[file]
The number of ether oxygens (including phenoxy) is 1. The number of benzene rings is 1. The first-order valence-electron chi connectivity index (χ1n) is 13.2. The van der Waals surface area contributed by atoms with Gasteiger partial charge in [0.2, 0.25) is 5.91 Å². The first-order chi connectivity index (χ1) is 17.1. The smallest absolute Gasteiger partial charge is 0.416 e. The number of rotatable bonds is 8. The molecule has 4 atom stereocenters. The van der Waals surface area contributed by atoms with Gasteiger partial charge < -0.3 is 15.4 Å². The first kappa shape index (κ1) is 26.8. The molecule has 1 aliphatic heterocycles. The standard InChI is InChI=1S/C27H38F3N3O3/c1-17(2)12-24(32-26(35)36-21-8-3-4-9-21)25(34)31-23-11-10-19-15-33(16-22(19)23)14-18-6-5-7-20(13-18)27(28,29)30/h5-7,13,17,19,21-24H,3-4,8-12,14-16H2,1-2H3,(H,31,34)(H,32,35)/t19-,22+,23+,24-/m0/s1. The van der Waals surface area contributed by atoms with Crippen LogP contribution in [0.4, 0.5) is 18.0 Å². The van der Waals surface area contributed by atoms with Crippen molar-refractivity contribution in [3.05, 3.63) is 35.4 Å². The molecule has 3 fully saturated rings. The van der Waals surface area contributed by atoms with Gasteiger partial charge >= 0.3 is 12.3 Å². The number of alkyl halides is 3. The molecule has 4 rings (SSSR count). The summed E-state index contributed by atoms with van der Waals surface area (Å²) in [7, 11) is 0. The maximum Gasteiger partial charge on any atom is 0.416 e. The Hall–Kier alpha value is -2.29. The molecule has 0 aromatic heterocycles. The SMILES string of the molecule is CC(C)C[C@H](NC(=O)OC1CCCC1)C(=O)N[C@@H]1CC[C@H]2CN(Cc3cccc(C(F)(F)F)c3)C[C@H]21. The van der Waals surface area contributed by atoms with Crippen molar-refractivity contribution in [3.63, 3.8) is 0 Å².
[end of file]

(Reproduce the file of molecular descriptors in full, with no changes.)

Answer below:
The number of ether oxygens (including phenoxy) is 1. The number of benzene rings is 1. The first-order valence-electron chi connectivity index (χ1n) is 13.2. The van der Waals surface area contributed by atoms with Gasteiger partial charge in [0.2, 0.25) is 5.91 Å². The first-order chi connectivity index (χ1) is 17.1. The smallest absolute Gasteiger partial charge is 0.416 e. The number of rotatable bonds is 8. The molecule has 4 atom stereocenters. The van der Waals surface area contributed by atoms with Gasteiger partial charge < -0.3 is 15.4 Å². The first kappa shape index (κ1) is 26.8. The molecule has 1 aliphatic heterocycles. The standard InChI is InChI=1S/C27H38F3N3O3/c1-17(2)12-24(32-26(35)36-21-8-3-4-9-21)25(34)31-23-11-10-19-15-33(16-22(19)23)14-18-6-5-7-20(13-18)27(28,29)30/h5-7,13,17,19,21-24H,3-4,8-12,14-16H2,1-2H3,(H,31,34)(H,32,35)/t19-,22+,23+,24-/m0/s1. The van der Waals surface area contributed by atoms with Crippen LogP contribution in [0.4, 0.5) is 18.0 Å². The van der Waals surface area contributed by atoms with Crippen molar-refractivity contribution in [3.05, 3.63) is 35.4 Å². The molecule has 3 fully saturated rings. The van der Waals surface area contributed by atoms with Gasteiger partial charge >= 0.3 is 12.3 Å². The number of alkyl halides is 3. The molecule has 4 rings (SSSR count). The summed E-state index contributed by atoms with van der Waals surface area (Å²) in [7, 11) is 0. The maximum Gasteiger partial charge on any atom is 0.416 e. The Hall–Kier alpha value is -2.29. The molecule has 0 aromatic heterocycles. The SMILES string of the molecule is CC(C)C[C@H](NC(=O)OC1CCCC1)C(=O)N[C@@H]1CC[C@H]2CN(Cc3cccc(C(F)(F)F)c3)C[C@H]21. The van der Waals surface area contributed by atoms with Crippen molar-refractivity contribution in [3.63, 3.8) is 0 Å².